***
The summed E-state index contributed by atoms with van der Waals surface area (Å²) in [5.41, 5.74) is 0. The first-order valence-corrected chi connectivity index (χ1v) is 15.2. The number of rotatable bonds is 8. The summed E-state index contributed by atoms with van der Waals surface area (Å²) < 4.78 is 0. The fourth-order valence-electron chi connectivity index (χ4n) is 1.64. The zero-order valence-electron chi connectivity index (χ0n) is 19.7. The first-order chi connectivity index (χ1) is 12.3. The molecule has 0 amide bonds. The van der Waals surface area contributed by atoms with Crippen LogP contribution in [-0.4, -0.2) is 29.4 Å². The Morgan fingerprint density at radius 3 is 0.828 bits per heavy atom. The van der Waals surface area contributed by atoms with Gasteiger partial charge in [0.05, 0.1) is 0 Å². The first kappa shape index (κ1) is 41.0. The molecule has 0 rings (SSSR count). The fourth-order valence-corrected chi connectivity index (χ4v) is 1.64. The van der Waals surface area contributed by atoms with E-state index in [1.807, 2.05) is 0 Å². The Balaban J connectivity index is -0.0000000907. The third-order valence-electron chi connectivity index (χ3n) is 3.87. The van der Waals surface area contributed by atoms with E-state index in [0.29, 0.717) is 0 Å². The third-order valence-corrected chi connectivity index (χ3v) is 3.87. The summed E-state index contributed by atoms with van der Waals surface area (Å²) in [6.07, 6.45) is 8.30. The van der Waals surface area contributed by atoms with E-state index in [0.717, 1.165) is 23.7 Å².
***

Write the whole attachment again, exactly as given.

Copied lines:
The summed E-state index contributed by atoms with van der Waals surface area (Å²) in [5.41, 5.74) is 0. The first-order valence-corrected chi connectivity index (χ1v) is 15.2. The number of rotatable bonds is 8. The summed E-state index contributed by atoms with van der Waals surface area (Å²) < 4.78 is 0. The fourth-order valence-electron chi connectivity index (χ4n) is 1.64. The zero-order valence-electron chi connectivity index (χ0n) is 19.7. The first-order chi connectivity index (χ1) is 12.3. The molecule has 0 amide bonds. The van der Waals surface area contributed by atoms with Crippen LogP contribution in [-0.4, -0.2) is 29.4 Å². The Morgan fingerprint density at radius 3 is 0.828 bits per heavy atom. The van der Waals surface area contributed by atoms with Gasteiger partial charge in [0.05, 0.1) is 0 Å². The first kappa shape index (κ1) is 41.0. The molecule has 0 rings (SSSR count). The fourth-order valence-corrected chi connectivity index (χ4v) is 1.64. The van der Waals surface area contributed by atoms with E-state index in [1.807, 2.05) is 0 Å². The Balaban J connectivity index is -0.0000000907. The third-order valence-electron chi connectivity index (χ3n) is 3.87. The van der Waals surface area contributed by atoms with E-state index in [0.29, 0.717) is 0 Å². The third-order valence-corrected chi connectivity index (χ3v) is 3.87. The summed E-state index contributed by atoms with van der Waals surface area (Å²) in [6.07, 6.45) is 8.30. The van der Waals surface area contributed by atoms with E-state index in [0.717, 1.165) is 23.7 Å².